Michigan Sea Grant presents exemplary partnership award to ISEA founder

Inland Seas Education Association founder, Thomas Kelly, is recognized for nearly forty years of advocacy toward Great Lakes education and stewardship.

Recently retired Inland Seas Education Association (ISEA) Executive Director, Thomas Kelly, receives the Michigan Sea Grant Van Snider Partnership Award for Great Lakes education.advocacy.

Recently retired Inland Seas Education Association (ISEA) Executive Director, Thomas Kelly, receives the Michigan Sea Grant Van Snider Partnership Award for Great Lakes education.advocacy.

At the April 8, 2014 special session “Sailing the Inland Seas Education Association into the Future”, Michigan Sea Grant presented founder and recently retired Inland Seas Education Association (ISEA) Executive Director, Thomas Kelly, with the Michigan Sea Grant Van Snider Partnership Award 2014 in recognition of exemplary partnership. Kelly has been a passionate advocate for Great Lakes education for almost 40 years. 

When Michigan Sea Grant first started in the late 1960s, the program existed only at the University of Michigan, with all of the research and programs focused in the Grand Traverse Bay area of Lake Michigan. Tom Kelly was completing his graduate studies at the University of Michigan and was hired as the first Michigan Sea Grant Extension educator, serving in Traverse City in the mid-1970s. He participated in a variety of research, outreach and communications programs, and then left Michigan Sea Grant to work on fisheries issues in the Grand Traverse region in the 1980s.

In the late 1980s, Tom’s passion for exposing and educating the next generation of students on the waters of the Great Lakes led him to charter a schooner and begin taking school classes out on Grand Traverse Bay. He founded the Inland Seas Education Association and was successful in fundraising and obtaining a key matching grant to design and build a science schooner, the Inland Seas, which was delivered in 1994. This ship has been a platform from which many students have launched lives devoted to stewardship of the Great Lakes, and many have gone on to graduate school and science careers because of their exposure from the schoolship experience.

Tom not only started and captained the Inland Seas Education Association, but he also shared expertise and collaborated with Michigan Sea Grant on schoolship education since 1991. His expertise helped in the development of the Great Lakes Education Program in southeast Michigan. He and ISEA have continued to work with Michigan Sea Grant since that time on a number of educational fronts, including coordinated promotion of our educational opportunities, joint presentations at professional conferences, and collaborating on a number of successful regional proposals supporting vessel-based education throughout Michigan.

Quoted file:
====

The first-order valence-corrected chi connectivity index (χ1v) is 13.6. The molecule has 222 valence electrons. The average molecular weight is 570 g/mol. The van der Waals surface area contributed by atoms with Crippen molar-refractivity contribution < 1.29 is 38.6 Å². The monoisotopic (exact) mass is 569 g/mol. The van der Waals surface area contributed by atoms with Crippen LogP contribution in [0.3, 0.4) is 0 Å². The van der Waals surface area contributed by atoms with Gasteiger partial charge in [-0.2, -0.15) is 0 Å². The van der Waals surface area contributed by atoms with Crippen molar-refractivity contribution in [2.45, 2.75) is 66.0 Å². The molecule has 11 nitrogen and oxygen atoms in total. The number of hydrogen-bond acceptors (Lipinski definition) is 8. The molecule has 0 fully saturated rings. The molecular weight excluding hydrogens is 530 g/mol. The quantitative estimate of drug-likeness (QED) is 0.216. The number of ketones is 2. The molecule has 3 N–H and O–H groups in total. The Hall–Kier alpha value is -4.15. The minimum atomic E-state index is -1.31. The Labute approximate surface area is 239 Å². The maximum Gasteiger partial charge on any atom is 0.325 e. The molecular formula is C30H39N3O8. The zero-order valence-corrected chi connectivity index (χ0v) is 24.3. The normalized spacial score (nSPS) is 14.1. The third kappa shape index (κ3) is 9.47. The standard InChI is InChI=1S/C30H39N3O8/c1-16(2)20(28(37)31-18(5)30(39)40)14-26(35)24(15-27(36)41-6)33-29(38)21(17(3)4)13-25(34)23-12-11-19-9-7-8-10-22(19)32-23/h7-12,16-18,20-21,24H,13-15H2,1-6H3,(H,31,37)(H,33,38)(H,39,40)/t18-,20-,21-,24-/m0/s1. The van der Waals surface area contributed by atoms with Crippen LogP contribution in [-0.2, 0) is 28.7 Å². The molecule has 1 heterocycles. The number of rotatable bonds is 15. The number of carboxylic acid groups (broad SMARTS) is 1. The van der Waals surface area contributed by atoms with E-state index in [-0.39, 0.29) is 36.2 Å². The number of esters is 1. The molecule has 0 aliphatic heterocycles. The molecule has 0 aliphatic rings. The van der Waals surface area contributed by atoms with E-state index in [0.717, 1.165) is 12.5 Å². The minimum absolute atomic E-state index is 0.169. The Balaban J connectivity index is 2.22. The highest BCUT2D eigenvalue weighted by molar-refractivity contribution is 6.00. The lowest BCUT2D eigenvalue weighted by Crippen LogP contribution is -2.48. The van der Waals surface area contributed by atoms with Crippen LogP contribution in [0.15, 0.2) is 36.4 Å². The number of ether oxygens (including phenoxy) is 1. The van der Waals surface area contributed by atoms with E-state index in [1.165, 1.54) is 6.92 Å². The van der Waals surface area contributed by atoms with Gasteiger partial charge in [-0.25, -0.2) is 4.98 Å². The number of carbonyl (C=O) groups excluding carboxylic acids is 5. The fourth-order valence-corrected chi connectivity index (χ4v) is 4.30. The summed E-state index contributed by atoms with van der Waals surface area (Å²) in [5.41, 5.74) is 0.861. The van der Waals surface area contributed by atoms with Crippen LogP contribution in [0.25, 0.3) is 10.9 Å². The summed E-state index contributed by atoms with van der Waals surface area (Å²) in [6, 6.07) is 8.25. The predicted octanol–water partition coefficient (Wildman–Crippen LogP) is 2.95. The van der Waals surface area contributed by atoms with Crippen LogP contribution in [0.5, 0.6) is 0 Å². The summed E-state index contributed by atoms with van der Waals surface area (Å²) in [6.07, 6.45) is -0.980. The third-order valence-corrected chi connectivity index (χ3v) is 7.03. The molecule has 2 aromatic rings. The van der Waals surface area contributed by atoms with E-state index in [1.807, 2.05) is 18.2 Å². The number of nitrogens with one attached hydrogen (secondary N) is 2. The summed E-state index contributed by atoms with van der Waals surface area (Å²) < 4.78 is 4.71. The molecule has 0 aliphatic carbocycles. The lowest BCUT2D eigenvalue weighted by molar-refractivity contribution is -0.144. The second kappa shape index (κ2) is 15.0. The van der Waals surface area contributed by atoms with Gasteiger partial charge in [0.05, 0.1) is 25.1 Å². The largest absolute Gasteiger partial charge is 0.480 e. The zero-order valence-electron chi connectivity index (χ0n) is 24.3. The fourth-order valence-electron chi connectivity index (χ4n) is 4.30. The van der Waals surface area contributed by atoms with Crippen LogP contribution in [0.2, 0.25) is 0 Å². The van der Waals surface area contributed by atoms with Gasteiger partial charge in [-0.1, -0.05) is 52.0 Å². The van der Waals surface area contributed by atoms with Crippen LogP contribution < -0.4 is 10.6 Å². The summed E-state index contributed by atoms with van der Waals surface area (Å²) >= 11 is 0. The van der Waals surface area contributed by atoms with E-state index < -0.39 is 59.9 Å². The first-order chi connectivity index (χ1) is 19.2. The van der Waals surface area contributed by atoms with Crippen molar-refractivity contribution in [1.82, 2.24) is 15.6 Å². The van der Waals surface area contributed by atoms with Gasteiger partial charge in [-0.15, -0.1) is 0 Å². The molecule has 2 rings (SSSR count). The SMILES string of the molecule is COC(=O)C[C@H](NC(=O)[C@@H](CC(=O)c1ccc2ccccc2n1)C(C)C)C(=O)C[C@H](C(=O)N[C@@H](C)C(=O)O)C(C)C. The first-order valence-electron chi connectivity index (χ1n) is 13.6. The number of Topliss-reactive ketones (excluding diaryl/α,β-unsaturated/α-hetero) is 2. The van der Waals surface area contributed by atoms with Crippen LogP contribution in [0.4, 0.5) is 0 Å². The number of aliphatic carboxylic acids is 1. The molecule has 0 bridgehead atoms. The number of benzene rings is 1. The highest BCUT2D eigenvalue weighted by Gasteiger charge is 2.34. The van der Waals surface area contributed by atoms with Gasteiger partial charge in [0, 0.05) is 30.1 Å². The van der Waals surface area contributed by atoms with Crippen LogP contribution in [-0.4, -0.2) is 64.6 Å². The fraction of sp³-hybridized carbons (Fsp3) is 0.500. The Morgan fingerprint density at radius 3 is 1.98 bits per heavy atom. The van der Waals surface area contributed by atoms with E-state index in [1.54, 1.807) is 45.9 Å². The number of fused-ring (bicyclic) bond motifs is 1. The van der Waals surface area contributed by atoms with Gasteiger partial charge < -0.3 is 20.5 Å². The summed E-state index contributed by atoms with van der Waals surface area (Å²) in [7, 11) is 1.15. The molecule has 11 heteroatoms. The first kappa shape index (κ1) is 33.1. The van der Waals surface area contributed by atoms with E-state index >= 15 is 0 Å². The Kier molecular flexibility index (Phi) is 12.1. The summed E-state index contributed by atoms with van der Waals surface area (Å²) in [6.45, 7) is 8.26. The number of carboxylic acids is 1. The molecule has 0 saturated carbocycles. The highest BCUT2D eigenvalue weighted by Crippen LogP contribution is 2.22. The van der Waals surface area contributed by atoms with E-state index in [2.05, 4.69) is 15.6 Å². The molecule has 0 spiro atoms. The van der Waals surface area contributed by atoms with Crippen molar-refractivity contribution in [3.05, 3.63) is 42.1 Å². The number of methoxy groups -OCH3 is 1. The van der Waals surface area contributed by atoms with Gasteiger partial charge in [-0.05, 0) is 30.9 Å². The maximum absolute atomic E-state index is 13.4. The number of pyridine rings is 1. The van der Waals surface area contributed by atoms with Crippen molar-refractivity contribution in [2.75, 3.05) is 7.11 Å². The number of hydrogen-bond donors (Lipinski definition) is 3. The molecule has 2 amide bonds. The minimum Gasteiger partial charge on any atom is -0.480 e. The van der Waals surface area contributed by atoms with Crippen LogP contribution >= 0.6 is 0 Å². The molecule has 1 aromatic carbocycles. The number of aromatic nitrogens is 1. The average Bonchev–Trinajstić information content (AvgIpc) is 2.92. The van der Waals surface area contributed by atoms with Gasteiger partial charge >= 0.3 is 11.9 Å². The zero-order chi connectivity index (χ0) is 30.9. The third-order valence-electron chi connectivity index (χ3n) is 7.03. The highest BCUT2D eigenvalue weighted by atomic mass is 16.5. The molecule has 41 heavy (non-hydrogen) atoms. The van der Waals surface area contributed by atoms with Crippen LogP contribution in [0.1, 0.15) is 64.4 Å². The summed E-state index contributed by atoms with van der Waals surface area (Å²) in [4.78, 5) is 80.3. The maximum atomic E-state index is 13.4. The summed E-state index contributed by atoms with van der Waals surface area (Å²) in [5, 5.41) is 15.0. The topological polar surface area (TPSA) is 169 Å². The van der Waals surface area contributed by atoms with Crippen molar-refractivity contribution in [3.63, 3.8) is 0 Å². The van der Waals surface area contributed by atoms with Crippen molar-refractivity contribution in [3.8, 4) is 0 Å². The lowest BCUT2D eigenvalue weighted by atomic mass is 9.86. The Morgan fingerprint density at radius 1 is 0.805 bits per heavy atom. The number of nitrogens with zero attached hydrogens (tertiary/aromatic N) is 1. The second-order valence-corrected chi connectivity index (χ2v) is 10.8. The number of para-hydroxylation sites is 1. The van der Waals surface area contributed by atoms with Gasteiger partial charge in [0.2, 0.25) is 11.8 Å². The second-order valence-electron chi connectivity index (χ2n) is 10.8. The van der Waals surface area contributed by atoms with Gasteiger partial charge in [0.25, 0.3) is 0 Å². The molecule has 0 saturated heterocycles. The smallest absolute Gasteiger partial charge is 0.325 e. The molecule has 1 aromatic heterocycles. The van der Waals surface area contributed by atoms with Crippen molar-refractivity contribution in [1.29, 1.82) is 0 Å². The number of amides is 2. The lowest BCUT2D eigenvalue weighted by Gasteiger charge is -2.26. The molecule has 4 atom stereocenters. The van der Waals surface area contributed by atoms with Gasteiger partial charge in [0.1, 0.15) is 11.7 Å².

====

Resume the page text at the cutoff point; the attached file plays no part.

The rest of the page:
Inland Seas, as an educational organization, celebrates several notable milestones in 2014, including: 

  • the 25th anniversary of the founding of ISEA;
  • the 20th anniversary of the launching of the schooner Inland Seas;
  • the 10th anniversary of the construction of the ISEA science building/boat building shop and museum (a Suttons Bay landmark);  and
  • the celebration of the expected “100,000 student” in May 2014.

On top of the students educated about the Great Lakes, a perhaps relatively unknown fact about vessel-based education is the thousands of adult schoolship instructors trained in Great Lakes ecology over these many years. In order to volunteer on the schoolship as a station instructor, volunteers are required to take a rigorous set of courses, taught during the winter months, to learn Great Lakes biota, physical processes, navigation, safety and general freshwater biologyThese adults have been turned into thoughtful, passionate, science-based advocates for Great Lakes stewardship and have helped shape a tremendous Great Lakes ecological ethic in the Grand Traverse Bay region and beyond.

In the fall of 2013, Tom Kelly completed a well-planned transition from Executive Director to part-time boat captain, assisting with some fundraising duties for ISEA, and perhaps writing a book on Great Lakes ecology. The new Executive Director of Inland Seas, Mr. Fred Sitkins, is one of the people that Tom exposed to education and sailing in the early 1990s. Fred served as Principal of Boyne City Elementary School for many years, and will be the first to tell you he went into education because of his exposure to the tremendous programs Tom championed.   

One final story on Tom’s impact comes from Michigan Sea Grant Director Dr. James Diana. Recently, the US Army Corps of Engineers conducted two formally recorded public meetings (January 2014) on the Great Lakes and Mississippi River Interbasin Study on Asian carp and other invasive species. One meeting was held in Ann Arbor, Mich and one in Traverse City, Mich. At both meetings, with well over 100 in attendance, many citizens and organizations testified on the importance of the Great Lakes and keeping invasive species out. At the Ann Arbor meeting, Director Diana observed person after person testifying on the Great Lakes and crediting Tom Kelly and Inland Seas with their knowledge of the Great Lakes.

Congratulations to Tom on this well-deserved award. Michigan Sea Grant encourages all groups to come do a summer or school-time program with the Inland Seas Education Association.

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